By Troy Moore
Staying in shape is not limited to working out at the gym. If you find yourself wanting to stay active but want to enjoy the outdoors this summer, you might consider thinking of your daily activities in terms of METs, or metabolic equivalents of tasks.
METs simply serve as values that are used to estimate how much energy, or how many calories, will be used during activity and are based on the body’s energy needs at rest when sitting. The MET value for sitting is usually computed as 1.3, whereas more intense activities like running or boxing can easily go over 10.
Here are MET values for other common activities:
Standing in place
Walking the dog
House cleaning (sweeping floors or vacuuming)
Biking, for leisure
Swimming, for leisure
Choosing activities that allow you to remain active for the longest period of time throughout the day is usually more beneficial for most. Thus, moderate activity like washing or walking the dog can be more beneficial than running if it is not realistic for you to run every day or for long intervals.
The seemingly minor additional value of standing, instead of sitting (MET of 1.8 instead of 1.3) can also add up and provide an additional 20 to 30 percent calories burned over time.
For an exact computation of calories burned using METs:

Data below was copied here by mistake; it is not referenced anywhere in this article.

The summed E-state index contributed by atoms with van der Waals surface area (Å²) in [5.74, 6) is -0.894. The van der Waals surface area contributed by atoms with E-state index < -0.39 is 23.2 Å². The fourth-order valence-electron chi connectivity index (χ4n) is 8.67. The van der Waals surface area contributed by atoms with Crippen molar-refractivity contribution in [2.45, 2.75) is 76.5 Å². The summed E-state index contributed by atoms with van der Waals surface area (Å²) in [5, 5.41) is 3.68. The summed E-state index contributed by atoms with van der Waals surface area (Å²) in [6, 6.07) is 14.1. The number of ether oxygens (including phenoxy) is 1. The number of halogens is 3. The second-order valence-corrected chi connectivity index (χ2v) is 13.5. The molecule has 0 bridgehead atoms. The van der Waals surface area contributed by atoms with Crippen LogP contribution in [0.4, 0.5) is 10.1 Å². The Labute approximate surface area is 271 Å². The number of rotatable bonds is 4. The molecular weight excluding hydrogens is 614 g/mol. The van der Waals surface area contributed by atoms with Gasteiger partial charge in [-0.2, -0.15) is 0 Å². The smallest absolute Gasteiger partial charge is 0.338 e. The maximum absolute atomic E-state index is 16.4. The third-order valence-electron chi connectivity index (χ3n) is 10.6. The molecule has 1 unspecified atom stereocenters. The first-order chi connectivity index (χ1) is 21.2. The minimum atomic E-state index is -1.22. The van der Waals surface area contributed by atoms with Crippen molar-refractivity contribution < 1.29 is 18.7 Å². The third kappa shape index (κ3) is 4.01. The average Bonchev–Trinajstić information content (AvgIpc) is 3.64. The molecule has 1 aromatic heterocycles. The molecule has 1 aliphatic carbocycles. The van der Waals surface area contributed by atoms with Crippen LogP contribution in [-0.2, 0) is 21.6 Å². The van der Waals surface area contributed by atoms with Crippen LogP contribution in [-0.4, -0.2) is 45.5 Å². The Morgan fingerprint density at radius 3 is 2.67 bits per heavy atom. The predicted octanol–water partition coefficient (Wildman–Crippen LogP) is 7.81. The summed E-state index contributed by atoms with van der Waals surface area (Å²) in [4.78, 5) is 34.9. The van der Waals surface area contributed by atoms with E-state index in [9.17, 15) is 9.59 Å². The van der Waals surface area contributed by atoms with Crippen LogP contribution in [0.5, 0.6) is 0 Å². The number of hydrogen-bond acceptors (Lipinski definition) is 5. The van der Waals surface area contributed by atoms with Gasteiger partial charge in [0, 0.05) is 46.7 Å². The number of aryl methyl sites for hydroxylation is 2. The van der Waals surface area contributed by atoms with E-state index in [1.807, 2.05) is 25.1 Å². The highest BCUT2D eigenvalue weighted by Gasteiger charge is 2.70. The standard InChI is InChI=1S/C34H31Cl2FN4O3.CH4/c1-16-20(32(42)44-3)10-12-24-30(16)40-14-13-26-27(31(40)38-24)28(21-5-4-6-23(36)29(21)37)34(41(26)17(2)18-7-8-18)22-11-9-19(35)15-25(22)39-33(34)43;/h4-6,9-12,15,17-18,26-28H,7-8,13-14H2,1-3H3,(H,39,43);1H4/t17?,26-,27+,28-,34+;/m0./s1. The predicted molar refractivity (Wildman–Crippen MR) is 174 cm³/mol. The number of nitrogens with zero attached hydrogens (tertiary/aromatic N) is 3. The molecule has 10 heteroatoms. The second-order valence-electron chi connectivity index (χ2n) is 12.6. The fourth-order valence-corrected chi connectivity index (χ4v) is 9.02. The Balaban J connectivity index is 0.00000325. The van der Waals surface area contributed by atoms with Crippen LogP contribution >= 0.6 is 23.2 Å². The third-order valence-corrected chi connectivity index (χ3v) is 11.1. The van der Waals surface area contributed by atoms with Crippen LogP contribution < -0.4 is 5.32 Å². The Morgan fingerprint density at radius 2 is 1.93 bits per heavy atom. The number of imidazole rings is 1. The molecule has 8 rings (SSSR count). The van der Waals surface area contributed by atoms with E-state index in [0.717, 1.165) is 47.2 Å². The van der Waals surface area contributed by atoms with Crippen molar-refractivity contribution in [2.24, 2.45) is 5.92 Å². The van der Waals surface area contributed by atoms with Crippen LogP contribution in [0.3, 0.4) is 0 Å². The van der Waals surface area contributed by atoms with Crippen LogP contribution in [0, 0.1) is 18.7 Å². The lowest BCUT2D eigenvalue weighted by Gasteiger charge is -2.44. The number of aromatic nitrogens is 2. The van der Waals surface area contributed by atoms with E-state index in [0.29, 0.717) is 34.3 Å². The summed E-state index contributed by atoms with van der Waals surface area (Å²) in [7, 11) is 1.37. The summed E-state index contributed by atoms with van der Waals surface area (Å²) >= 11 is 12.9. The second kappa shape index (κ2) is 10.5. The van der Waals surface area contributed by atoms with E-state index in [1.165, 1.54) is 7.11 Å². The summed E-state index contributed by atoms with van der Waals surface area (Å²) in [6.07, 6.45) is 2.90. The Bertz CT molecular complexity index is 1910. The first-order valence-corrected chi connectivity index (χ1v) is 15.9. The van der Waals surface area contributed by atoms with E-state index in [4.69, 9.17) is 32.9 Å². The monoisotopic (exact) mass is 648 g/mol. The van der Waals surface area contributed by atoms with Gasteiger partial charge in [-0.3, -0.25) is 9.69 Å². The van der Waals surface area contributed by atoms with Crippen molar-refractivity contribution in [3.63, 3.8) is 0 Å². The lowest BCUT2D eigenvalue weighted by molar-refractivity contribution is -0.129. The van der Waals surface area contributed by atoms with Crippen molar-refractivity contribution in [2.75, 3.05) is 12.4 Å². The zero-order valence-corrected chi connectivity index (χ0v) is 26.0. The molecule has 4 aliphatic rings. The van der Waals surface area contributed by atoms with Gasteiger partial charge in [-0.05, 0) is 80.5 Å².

[(MET value) x (3.5) x (weight in kg)] / 200 = calories burned per minute. For kilograms, just divide weight in pounds by 2.2.
Although you can use the formula above and estimate calories burned for each daily activity, most people can benefit from striving for one to two active periods per day without worrying about specific numbers.
However, for those who are more concerned about the metrics, the 2011 Compendium of Physical Activities is a project currently sponsored by the National Cancer Institute and available on Google Sites. It features MET values for more than 500 different activities.
Personally, I enjoy waking up a little earlier than my day requires to go for a morning walk that usually takes me 30 to 45 minutes to complete. This way, if I am unable to get a full workout in at the gym or the track, I know that I can at least count on getting 150 minutes of moderate activity in every week, without even counting the weekend.
Although the American College of Sports Medicine recommends getting 150 minutes every week, more health benefits are associated with doubling that figure. Fortunately, I am usually able to accomplish this by pairing my morning walks with gym time later in the day.
If you’re looking for activities to add or complement your routine, the Wellness and Recreation Center offers free group fitness classes to all members. Plus, there are a variety of class times to choose from to accommodate even the busiest schedule. Visit wrc.fiu.edu to view a list of class offerings.
Troy Moore is a certified exercise physiologist and a student in the kinesiology and exercise science program at FIU. He currently works as the graduate assistant of fitness at the Wellness and Recreation Center.